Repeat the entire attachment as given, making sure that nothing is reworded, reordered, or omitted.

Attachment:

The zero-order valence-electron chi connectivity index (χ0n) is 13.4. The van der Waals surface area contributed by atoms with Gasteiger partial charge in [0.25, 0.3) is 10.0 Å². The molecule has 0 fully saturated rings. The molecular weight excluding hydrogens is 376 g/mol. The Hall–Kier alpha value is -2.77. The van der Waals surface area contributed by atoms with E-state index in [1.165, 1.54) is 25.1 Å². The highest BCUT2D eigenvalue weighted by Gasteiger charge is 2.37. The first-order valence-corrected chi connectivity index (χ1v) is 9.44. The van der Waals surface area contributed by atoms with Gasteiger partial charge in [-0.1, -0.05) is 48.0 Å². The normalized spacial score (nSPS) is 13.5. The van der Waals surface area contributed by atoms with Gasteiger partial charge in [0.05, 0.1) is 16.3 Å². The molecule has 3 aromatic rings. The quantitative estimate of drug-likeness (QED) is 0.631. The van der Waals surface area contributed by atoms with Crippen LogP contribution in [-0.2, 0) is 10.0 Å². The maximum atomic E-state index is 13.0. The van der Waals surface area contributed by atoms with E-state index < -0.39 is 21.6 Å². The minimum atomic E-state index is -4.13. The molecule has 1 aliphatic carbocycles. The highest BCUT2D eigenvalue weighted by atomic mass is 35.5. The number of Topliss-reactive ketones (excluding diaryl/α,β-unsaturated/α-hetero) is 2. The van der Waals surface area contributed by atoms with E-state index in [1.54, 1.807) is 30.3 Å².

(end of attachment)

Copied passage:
The zero-order valence-electron chi connectivity index (χ0n) is 13.4. The van der Waals surface area contributed by atoms with Gasteiger partial charge in [0.25, 0.3) is 10.0 Å². The molecule has 0 fully saturated rings. The molecular weight excluding hydrogens is 376 g/mol. The Hall–Kier alpha value is -2.77. The van der Waals surface area contributed by atoms with E-state index in [1.165, 1.54) is 25.1 Å². The highest BCUT2D eigenvalue weighted by Gasteiger charge is 2.37. The first-order valence-corrected chi connectivity index (χ1v) is 9.44. The van der Waals surface area contributed by atoms with Gasteiger partial charge in [-0.1, -0.05) is 48.0 Å². The normalized spacial score (nSPS) is 13.5. The van der Waals surface area contributed by atoms with Gasteiger partial charge in [0.05, 0.1) is 16.3 Å². The molecule has 3 aromatic rings. The quantitative estimate of drug-likeness (QED) is 0.631. The van der Waals surface area contributed by atoms with Crippen LogP contribution in [-0.2, 0) is 10.0 Å². The maximum atomic E-state index is 13.0. The van der Waals surface area contributed by atoms with E-state index < -0.39 is 21.6 Å². The minimum atomic E-state index is -4.13. The molecule has 1 aliphatic carbocycles. The highest BCUT2D eigenvalue weighted by atomic mass is 35.5. The number of Topliss-reactive ketones (excluding diaryl/α,β-unsaturated/α-hetero) is 2. The van der Waals surface area contributed by atoms with E-state index in [1.54, 1.807) is 30.3 Å².